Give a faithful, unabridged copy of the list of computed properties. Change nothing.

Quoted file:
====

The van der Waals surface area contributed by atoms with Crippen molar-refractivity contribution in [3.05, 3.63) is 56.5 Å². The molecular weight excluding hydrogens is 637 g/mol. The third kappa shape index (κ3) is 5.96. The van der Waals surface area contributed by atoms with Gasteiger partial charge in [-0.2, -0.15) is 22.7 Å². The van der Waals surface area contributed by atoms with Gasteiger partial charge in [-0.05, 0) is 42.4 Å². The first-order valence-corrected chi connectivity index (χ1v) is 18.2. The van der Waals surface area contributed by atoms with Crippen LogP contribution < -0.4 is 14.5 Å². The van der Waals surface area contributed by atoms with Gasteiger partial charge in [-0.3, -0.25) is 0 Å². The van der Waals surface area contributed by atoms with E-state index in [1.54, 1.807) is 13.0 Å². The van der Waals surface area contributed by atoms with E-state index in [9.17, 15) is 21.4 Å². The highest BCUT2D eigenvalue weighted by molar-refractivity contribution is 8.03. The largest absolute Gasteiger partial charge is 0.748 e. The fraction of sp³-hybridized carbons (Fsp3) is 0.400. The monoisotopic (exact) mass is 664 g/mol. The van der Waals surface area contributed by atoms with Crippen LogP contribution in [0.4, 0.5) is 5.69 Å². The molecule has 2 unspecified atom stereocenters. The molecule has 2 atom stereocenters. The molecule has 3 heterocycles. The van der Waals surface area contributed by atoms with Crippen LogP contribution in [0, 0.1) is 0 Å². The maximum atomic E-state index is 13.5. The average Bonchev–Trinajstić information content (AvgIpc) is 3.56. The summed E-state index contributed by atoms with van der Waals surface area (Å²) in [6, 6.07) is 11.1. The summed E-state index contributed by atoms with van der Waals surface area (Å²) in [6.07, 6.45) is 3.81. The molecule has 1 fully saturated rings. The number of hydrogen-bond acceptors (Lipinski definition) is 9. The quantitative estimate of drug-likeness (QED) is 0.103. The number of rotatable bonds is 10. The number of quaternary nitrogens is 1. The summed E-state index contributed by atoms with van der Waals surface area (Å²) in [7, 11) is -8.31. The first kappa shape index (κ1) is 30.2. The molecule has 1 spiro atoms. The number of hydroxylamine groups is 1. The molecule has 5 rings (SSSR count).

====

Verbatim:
The van der Waals surface area contributed by atoms with Crippen molar-refractivity contribution in [3.05, 3.63) is 56.5 Å². The molecular weight excluding hydrogens is 637 g/mol. The third kappa shape index (κ3) is 5.96. The van der Waals surface area contributed by atoms with Gasteiger partial charge in [-0.2, -0.15) is 22.7 Å². The van der Waals surface area contributed by atoms with Gasteiger partial charge in [-0.05, 0) is 42.4 Å². The first-order valence-corrected chi connectivity index (χ1v) is 18.2. The van der Waals surface area contributed by atoms with Crippen LogP contribution < -0.4 is 14.5 Å². The van der Waals surface area contributed by atoms with Gasteiger partial charge in [-0.3, -0.25) is 0 Å². The van der Waals surface area contributed by atoms with E-state index in [1.54, 1.807) is 13.0 Å². The van der Waals surface area contributed by atoms with E-state index in [9.17, 15) is 21.4 Å². The highest BCUT2D eigenvalue weighted by molar-refractivity contribution is 8.03. The largest absolute Gasteiger partial charge is 0.748 e. The fraction of sp³-hybridized carbons (Fsp3) is 0.400. The monoisotopic (exact) mass is 664 g/mol. The van der Waals surface area contributed by atoms with Crippen LogP contribution in [0.4, 0.5) is 5.69 Å². The molecule has 2 unspecified atom stereocenters. The molecule has 2 atom stereocenters. The molecule has 3 heterocycles. The van der Waals surface area contributed by atoms with Crippen LogP contribution in [0, 0.1) is 0 Å². The maximum atomic E-state index is 13.5. The average Bonchev–Trinajstić information content (AvgIpc) is 3.56. The summed E-state index contributed by atoms with van der Waals surface area (Å²) in [6, 6.07) is 11.1. The summed E-state index contributed by atoms with van der Waals surface area (Å²) in [6.07, 6.45) is 3.81. The molecule has 1 fully saturated rings. The number of hydrogen-bond acceptors (Lipinski definition) is 9. The quantitative estimate of drug-likeness (QED) is 0.103. The number of rotatable bonds is 10. The number of quaternary nitrogens is 1. The summed E-state index contributed by atoms with van der Waals surface area (Å²) in [7, 11) is -8.31. The first kappa shape index (κ1) is 30.2. The molecule has 1 spiro atoms. The number of hydroxylamine groups is 1. The molecule has 5 rings (SSSR count).